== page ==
Google's answer to Facebook is now underway in the test phase, but already clear advantages for Google+ are evident in some areas, particularly when it comes to the key issue bugging many social media users - privacy. But that doesn't mean Google's product has a clear path to success against Facebook.

With a reported 700 million users worldwide, Facebook's privacy practices are the leading issue facing the company and Google is going directly after that point with its Google program. That won't likely be enough, however, to win the social media battle.

Key points and challenges each of the company's face in the battle Google is trying to launch against Facebook with its Google+ program include:

Privacy Policy - Facebook's privacy policy is 6,000 words long. Google has a privacy policy that's barely over 1,000 words long. While Google's policy is linked to other privacy policies, it wins in terms of clarity, using simple and clear language explaining how users should react to different problems and issues.

Privacy Controls - Facebook has been heavily criticized for its clunky, hard-to-use privacy controls. Google+ is designed to make this challenge easier. For us, said a Google vice president, privacy isn't buried six panels deep. For Google+, that's a clear advantage.

Friend Groupings - Google+ is structured similarly to Facebook, where everything is built around profile pictures and newsfeeds at a central to Facebook, but with Google+ user friends and contacts are grouped into specified circles they create, rather than having all friends lumped into one common place. The refined clustering with Google+ lets users show only what they want to show to different groups, rather than heaving to reveal all, to all.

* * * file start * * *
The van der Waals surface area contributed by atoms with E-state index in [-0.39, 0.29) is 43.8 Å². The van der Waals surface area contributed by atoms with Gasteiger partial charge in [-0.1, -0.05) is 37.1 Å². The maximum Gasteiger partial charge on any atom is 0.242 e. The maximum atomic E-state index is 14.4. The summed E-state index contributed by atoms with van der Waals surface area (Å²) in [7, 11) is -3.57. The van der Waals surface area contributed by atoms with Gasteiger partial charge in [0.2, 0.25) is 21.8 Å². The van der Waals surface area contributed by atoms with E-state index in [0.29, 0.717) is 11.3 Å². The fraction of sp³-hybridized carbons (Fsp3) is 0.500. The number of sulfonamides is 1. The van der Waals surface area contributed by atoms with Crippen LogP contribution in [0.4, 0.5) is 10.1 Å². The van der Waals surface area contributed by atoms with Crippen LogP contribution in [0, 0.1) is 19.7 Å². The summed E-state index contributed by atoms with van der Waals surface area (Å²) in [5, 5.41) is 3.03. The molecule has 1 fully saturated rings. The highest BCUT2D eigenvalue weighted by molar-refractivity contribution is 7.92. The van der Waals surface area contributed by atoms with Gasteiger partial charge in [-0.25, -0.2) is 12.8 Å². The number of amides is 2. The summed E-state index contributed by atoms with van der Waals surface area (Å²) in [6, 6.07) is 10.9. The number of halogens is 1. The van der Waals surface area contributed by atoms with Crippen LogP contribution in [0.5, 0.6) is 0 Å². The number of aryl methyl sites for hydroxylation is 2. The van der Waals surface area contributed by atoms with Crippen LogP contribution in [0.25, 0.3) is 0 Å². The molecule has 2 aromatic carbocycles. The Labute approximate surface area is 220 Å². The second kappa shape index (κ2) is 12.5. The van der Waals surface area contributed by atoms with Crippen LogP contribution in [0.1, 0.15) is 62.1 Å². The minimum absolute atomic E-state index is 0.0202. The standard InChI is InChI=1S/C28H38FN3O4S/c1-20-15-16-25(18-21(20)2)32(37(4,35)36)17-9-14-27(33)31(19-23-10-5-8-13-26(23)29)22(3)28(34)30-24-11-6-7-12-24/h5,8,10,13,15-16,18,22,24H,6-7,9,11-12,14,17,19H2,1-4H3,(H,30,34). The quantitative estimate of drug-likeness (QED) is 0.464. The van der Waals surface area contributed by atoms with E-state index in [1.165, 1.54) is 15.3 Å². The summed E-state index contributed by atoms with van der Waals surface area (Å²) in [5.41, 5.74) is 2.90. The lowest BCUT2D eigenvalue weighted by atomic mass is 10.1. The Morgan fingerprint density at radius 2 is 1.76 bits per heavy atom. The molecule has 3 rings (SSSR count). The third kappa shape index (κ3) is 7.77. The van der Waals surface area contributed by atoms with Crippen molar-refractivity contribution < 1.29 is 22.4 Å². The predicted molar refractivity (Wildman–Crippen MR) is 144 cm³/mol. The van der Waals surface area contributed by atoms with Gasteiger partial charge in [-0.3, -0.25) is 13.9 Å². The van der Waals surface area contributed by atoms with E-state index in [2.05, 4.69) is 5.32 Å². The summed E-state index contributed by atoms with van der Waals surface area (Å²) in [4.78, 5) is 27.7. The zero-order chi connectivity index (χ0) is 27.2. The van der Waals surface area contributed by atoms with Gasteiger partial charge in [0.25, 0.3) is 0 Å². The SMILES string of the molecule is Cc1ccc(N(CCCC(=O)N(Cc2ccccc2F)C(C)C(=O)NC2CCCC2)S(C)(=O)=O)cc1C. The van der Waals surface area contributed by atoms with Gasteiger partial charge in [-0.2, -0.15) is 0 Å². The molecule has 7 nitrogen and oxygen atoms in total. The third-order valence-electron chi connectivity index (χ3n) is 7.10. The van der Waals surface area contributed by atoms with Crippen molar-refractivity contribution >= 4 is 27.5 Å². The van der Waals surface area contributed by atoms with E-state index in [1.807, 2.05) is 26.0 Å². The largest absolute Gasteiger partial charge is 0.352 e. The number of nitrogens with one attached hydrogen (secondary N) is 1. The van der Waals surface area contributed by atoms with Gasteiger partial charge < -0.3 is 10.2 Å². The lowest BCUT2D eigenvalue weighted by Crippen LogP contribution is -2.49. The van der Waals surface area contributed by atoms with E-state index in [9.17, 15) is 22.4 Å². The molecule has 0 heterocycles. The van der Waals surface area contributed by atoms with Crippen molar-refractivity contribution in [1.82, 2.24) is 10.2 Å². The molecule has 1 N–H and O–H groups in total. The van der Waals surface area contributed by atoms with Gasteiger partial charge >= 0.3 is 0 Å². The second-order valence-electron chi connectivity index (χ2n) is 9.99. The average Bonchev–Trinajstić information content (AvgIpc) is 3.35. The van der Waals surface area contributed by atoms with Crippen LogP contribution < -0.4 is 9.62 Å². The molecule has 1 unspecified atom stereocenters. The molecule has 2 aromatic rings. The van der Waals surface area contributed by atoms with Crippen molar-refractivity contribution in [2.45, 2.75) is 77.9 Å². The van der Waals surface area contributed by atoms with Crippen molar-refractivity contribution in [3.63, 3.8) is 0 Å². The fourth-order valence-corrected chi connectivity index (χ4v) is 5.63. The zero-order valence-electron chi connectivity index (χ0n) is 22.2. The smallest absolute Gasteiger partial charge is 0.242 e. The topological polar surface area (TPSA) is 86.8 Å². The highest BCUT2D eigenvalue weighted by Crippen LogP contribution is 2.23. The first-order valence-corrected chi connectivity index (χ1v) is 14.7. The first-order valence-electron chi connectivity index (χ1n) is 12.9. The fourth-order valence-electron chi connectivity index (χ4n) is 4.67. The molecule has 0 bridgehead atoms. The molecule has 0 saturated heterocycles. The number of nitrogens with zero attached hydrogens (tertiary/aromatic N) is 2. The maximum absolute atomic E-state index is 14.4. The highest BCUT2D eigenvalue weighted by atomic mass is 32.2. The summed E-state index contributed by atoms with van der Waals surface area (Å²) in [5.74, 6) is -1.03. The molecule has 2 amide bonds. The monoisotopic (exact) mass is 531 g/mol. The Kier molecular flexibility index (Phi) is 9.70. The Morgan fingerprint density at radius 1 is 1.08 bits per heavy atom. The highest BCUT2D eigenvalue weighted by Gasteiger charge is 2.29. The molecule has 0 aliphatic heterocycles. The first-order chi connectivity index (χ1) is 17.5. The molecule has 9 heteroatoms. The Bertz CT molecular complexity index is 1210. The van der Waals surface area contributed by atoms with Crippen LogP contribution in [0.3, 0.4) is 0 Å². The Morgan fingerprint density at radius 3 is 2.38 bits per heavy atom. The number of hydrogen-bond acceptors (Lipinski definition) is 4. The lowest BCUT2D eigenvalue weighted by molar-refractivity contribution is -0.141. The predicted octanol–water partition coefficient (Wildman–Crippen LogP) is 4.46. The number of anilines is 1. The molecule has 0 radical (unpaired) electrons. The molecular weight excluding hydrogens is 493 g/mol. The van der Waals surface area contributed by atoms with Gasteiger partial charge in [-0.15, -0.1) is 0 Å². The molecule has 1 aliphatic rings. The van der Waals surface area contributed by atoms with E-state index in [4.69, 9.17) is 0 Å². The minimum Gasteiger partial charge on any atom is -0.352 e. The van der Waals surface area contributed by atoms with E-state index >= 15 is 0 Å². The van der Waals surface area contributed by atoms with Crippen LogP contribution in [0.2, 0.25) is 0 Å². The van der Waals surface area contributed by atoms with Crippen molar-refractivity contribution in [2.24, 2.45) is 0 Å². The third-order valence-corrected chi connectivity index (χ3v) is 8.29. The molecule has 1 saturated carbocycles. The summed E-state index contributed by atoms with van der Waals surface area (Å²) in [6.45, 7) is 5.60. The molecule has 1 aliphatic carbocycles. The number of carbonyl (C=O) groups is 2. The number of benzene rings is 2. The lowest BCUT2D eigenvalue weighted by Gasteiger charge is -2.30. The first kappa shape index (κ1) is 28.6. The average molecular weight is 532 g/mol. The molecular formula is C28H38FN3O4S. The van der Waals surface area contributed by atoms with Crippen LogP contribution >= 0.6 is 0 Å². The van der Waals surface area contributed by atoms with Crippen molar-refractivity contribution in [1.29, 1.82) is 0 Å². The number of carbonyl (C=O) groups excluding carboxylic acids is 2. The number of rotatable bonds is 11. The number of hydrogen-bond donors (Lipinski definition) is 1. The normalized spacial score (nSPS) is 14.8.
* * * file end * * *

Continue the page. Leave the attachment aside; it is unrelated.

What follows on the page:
Slow to Change - Facebook has what some estimates cite as 700 million users. Many of those users have friend pools near the maximum allowed of 5,000. People are often slow to change to new technologies or services when they have contacts established that are not easily transferable. Gaining new users based on Facebook's entrenchment will be hard, as even if users like Google+ in theory, they may not rush to leave Facebook unless friends defect as well. 

Combined Packaging - Google+ effectively combines the Facebook and Twitter social media programs into one, allowing users to have friends they can share with, and specific groups of friends they can cluster in circles, but they can also follow others, including celebrities or companies, like they can on Twitter.

Multiple Tools - Google+ has the advatnage, if it gains traction once the program is released beyond field trial level, of tying into the companies many other tools and web properties, down to its namesake search bar, while Facebook is more internal in nature, requiring users to bring those connectivity tools in. Google+ will offer a special video chat feature, allowing up to 10 people to be in on a conference call, and Google will also store photos automatically taken on cell phones on its Internet servers, allowing Google users to access them from any computer and share them on their site.